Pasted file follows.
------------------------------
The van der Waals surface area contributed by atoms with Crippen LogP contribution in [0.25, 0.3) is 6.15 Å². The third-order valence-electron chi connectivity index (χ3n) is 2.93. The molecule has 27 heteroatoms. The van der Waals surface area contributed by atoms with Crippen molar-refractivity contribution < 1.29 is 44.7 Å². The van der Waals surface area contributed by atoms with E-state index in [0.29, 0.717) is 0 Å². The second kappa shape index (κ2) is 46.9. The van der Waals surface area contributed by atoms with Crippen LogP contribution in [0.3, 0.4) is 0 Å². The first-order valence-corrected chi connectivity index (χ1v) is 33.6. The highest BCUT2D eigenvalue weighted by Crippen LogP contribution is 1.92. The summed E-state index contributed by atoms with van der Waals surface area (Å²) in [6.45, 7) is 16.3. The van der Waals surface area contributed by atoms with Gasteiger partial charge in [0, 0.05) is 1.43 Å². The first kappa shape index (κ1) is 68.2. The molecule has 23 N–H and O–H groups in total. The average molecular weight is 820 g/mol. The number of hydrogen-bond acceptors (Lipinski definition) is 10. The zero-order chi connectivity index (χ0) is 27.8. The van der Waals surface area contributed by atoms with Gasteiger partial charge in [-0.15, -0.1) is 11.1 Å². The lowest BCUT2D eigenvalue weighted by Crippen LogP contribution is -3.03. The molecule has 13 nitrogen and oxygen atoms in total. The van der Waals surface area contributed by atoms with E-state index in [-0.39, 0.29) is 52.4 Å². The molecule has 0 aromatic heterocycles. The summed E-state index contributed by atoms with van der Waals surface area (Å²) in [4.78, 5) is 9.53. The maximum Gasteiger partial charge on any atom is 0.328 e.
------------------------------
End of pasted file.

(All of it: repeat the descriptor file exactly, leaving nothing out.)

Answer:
The van der Waals surface area contributed by atoms with Crippen LogP contribution in [0.25, 0.3) is 6.15 Å². The third-order valence-electron chi connectivity index (χ3n) is 2.93. The molecule has 27 heteroatoms. The van der Waals surface area contributed by atoms with Crippen molar-refractivity contribution < 1.29 is 44.7 Å². The van der Waals surface area contributed by atoms with E-state index in [0.29, 0.717) is 0 Å². The second kappa shape index (κ2) is 46.9. The van der Waals surface area contributed by atoms with Crippen LogP contribution in [0.3, 0.4) is 0 Å². The first-order valence-corrected chi connectivity index (χ1v) is 33.6. The highest BCUT2D eigenvalue weighted by Crippen LogP contribution is 1.92. The summed E-state index contributed by atoms with van der Waals surface area (Å²) in [6.45, 7) is 16.3. The van der Waals surface area contributed by atoms with Gasteiger partial charge in [0, 0.05) is 1.43 Å². The first kappa shape index (κ1) is 68.2. The molecule has 23 N–H and O–H groups in total. The average molecular weight is 820 g/mol. The number of hydrogen-bond acceptors (Lipinski definition) is 10. The zero-order chi connectivity index (χ0) is 27.8. The van der Waals surface area contributed by atoms with Gasteiger partial charge in [-0.15, -0.1) is 11.1 Å². The lowest BCUT2D eigenvalue weighted by Crippen LogP contribution is -3.03. The molecule has 13 nitrogen and oxygen atoms in total. The van der Waals surface area contributed by atoms with E-state index in [-0.39, 0.29) is 52.4 Å². The molecule has 0 aromatic heterocycles. The summed E-state index contributed by atoms with van der Waals surface area (Å²) in [4.78, 5) is 9.53. The maximum Gasteiger partial charge on any atom is 0.328 e.